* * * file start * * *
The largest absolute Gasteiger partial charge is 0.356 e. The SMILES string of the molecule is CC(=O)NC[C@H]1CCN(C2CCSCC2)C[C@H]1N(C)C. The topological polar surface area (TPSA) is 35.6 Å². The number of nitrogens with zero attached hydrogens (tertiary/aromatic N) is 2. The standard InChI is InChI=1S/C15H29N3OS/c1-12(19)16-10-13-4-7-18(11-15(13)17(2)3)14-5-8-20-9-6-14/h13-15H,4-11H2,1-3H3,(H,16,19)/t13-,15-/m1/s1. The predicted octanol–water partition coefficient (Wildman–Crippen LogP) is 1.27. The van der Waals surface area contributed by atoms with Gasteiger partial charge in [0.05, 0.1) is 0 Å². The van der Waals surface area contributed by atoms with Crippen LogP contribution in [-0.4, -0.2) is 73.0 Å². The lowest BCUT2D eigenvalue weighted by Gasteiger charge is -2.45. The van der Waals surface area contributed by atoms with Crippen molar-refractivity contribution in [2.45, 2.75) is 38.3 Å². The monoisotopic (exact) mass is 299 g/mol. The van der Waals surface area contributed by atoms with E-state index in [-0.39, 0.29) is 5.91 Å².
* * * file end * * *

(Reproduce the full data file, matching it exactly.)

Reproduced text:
The largest absolute Gasteiger partial charge is 0.356 e. The SMILES string of the molecule is CC(=O)NC[C@H]1CCN(C2CCSCC2)C[C@H]1N(C)C. The topological polar surface area (TPSA) is 35.6 Å². The number of nitrogens with zero attached hydrogens (tertiary/aromatic N) is 2. The standard InChI is InChI=1S/C15H29N3OS/c1-12(19)16-10-13-4-7-18(11-15(13)17(2)3)14-5-8-20-9-6-14/h13-15H,4-11H2,1-3H3,(H,16,19)/t13-,15-/m1/s1. The predicted octanol–water partition coefficient (Wildman–Crippen LogP) is 1.27. The van der Waals surface area contributed by atoms with Gasteiger partial charge in [0.05, 0.1) is 0 Å². The van der Waals surface area contributed by atoms with Crippen LogP contribution in [-0.4, -0.2) is 73.0 Å². The lowest BCUT2D eigenvalue weighted by Gasteiger charge is -2.45. The van der Waals surface area contributed by atoms with Crippen molar-refractivity contribution in [2.45, 2.75) is 38.3 Å². The monoisotopic (exact) mass is 299 g/mol. The van der Waals surface area contributed by atoms with E-state index in [-0.39, 0.29) is 5.91 Å².